Osprey at War
Can the MV-22 pass muster in Afghanistan?
- By Ed Darack
- Air & Space magazine, May 2010
(Page 4 of 5)
Once -261’s seven-month tour is complete, another Osprey unit will take its place—and learn from VMM-261’s
experience. In Afghanistan, for instance, Captain Chris Meixell explains, “Many of us fly the initial leg of the spiral approach a little tighter, as the forward operating bases here are a little smaller than those in Iraq, where the spiral approach was first used for the Osprey.”
Maintenance crews are also learning from the new environment. Sergeant Frank Mershon, an avionics technician, typically works 12 to 16 hours a day, seven days a week. (In addition to his primary job, Mershon is an aerial observer, so he often flies to aid a mission.) “Every day is different,” he says. “We get certain gripes [problems or parts needing repair], and once we get our gripes, we go out and troubleshoot them.” Mershon moved into -261 from a CH-46 squadron. He seems to thrive on the challenges posed by southern Afghanistan’s austerity. “The V-22 is definitely more of a challenge, but it definitely makes you think to the next level,” he tells me in the squadron’s small chow hall, filled with cards and letters from squadron members’ families. “The -46 was pretty simple, and the Osprey is brand new…. We’re experiencing maintenance issues that the Osprey has never experienced before.”
Perhaps the most powerful endorsement comes not from the Osprey squadron’s pilots or maintainers, but from one of its passengers. “The grunts are the proving ground for the Marine Corps. What [the Osprey] does for the grunts is what its true capability is,” says Gunnery Sergeant Morris. “Something may look good at the Miramar airshow, but what does it do for the infantry Marines? And that Osprey, in my opinion, closes the gap.... It is a huge push forward for the infantry.”
At the end of my stay with VMM-261, I asked to visit a remote outpost on the shores of Helmand River. I’d be traveling by Osprey, but this time as an anonymous passenger, not a media embed given the privilege of sitting in the cockpit jumpseat. With the temperature dipping below freezing, I stood with a small group of Marines and civilians as four CH-53s and two Ospreys idled on the edge of the runway.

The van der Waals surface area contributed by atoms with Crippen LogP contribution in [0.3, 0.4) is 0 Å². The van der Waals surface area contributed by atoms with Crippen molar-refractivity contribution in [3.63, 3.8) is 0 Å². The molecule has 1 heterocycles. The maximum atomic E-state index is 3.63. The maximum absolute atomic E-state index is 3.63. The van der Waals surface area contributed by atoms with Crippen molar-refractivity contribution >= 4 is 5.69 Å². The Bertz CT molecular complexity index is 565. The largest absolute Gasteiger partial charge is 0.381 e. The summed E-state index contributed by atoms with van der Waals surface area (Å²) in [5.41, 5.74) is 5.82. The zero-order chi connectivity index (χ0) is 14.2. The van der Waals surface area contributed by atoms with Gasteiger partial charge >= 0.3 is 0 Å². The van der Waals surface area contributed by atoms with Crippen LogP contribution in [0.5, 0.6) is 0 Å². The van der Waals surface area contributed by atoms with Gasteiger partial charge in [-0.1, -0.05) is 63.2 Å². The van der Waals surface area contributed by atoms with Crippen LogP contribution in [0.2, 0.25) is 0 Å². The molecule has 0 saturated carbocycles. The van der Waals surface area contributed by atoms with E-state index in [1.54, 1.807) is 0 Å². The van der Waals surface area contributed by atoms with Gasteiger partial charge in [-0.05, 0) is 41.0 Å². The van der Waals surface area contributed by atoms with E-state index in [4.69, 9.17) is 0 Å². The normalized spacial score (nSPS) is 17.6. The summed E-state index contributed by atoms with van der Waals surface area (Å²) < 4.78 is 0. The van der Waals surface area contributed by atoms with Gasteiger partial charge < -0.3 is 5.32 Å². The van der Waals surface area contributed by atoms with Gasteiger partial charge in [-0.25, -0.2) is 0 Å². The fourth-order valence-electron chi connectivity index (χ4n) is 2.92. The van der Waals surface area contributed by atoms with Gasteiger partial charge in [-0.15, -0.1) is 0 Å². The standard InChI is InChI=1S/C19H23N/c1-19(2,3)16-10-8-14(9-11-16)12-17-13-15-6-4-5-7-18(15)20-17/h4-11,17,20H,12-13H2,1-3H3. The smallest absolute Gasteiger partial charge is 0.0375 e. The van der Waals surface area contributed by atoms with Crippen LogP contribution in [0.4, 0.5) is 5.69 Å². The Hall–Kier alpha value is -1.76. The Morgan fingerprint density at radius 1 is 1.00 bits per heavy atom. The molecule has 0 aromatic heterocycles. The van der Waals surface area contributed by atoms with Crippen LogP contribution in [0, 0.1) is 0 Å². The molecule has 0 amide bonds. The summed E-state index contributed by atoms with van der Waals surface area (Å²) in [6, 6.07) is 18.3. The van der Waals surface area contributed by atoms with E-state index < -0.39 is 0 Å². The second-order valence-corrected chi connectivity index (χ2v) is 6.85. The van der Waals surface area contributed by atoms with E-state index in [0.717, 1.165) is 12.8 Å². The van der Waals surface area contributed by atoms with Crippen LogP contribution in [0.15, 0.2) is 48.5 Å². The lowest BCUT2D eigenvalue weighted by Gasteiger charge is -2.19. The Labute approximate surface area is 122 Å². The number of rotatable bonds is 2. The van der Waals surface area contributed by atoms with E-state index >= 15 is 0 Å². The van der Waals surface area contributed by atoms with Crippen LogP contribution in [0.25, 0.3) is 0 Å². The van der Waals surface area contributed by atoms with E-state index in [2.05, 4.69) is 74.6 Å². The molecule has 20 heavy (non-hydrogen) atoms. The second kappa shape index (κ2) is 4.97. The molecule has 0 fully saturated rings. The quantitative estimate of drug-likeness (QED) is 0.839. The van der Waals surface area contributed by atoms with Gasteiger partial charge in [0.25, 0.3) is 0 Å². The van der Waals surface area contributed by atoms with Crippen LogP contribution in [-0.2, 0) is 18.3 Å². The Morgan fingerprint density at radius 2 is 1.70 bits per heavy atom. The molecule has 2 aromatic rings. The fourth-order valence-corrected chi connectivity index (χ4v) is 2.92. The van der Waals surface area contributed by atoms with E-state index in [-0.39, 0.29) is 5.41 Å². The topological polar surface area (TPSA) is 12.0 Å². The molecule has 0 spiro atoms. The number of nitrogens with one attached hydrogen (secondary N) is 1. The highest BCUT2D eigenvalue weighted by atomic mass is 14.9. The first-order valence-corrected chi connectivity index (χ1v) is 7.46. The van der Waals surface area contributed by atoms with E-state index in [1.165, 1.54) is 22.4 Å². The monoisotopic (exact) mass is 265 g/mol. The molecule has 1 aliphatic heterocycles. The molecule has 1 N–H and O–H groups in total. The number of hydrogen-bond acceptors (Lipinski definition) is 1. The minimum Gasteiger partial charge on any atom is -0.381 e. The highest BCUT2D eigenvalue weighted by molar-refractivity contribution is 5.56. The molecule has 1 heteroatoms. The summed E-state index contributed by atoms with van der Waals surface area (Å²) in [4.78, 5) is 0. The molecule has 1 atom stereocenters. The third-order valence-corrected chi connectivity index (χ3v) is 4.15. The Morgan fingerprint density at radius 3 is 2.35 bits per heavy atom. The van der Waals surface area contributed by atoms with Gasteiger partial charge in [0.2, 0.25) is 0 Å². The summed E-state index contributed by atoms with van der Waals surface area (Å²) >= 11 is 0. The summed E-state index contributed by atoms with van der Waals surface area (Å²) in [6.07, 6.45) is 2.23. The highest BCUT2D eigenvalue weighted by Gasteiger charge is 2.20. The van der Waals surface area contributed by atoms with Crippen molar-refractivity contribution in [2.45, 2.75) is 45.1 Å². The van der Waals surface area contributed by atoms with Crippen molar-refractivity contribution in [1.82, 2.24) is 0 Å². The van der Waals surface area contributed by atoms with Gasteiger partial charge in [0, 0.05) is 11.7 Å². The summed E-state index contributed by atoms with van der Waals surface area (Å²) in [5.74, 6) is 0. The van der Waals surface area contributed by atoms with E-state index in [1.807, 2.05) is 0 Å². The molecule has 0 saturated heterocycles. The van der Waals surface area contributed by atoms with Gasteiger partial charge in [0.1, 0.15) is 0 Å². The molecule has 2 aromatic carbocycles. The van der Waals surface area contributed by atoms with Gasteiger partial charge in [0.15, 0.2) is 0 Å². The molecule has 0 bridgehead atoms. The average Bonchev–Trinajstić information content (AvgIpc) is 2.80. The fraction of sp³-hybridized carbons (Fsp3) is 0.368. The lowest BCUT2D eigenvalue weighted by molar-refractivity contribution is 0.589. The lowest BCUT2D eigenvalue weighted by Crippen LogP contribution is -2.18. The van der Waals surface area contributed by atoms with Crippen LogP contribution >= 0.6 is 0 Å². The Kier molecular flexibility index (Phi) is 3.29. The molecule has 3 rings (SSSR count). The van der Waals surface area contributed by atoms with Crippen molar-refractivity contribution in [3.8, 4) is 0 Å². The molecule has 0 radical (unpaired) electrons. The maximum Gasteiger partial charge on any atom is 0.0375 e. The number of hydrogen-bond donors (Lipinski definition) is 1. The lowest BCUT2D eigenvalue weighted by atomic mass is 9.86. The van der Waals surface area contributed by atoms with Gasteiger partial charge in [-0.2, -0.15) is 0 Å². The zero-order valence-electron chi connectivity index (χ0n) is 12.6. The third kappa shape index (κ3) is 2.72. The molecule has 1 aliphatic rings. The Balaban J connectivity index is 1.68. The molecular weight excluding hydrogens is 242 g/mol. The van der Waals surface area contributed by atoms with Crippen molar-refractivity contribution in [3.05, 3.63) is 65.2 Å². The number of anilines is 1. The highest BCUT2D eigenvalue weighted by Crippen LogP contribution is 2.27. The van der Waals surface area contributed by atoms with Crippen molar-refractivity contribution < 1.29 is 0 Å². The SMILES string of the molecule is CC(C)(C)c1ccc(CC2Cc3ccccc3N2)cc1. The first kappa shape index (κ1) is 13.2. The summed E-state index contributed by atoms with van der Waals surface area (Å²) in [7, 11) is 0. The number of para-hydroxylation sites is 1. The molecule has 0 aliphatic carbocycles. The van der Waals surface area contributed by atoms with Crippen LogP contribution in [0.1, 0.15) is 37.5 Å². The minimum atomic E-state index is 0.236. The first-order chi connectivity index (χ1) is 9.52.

When given the word, we hustled up the Osprey’s rear ramp, and I wrestled my backpacks onto my lap, crammed so tightly into the aircraft that I could hardly find my seatbelt. When we were all strapped in, the pilots taxied the aircraft onto the runway. By the anticipation on their faces, I could tell that most of the passengers had never flown in an Osprey before. The crew chief made sure everyone knew to hold on; once he’d answered the pilot’s question—“Ready to go fast?”—we’d all shift toward the open rear ramp.
As the Osprey began its spiral climb, I felt the same powerful G-forces as everyone else, although I had one advantage: My watch had an altimeter, so I knew when the steep climb would stop.
After making two stops, we reached my destination, a small camp dotted with tents, generators, and a few high antennas for communication. I dragged my gear out of the way of the rotor wash, then watched as the Osprey disappeared, the only visible lights the dim green glow of the pilot’s night-vision goggles.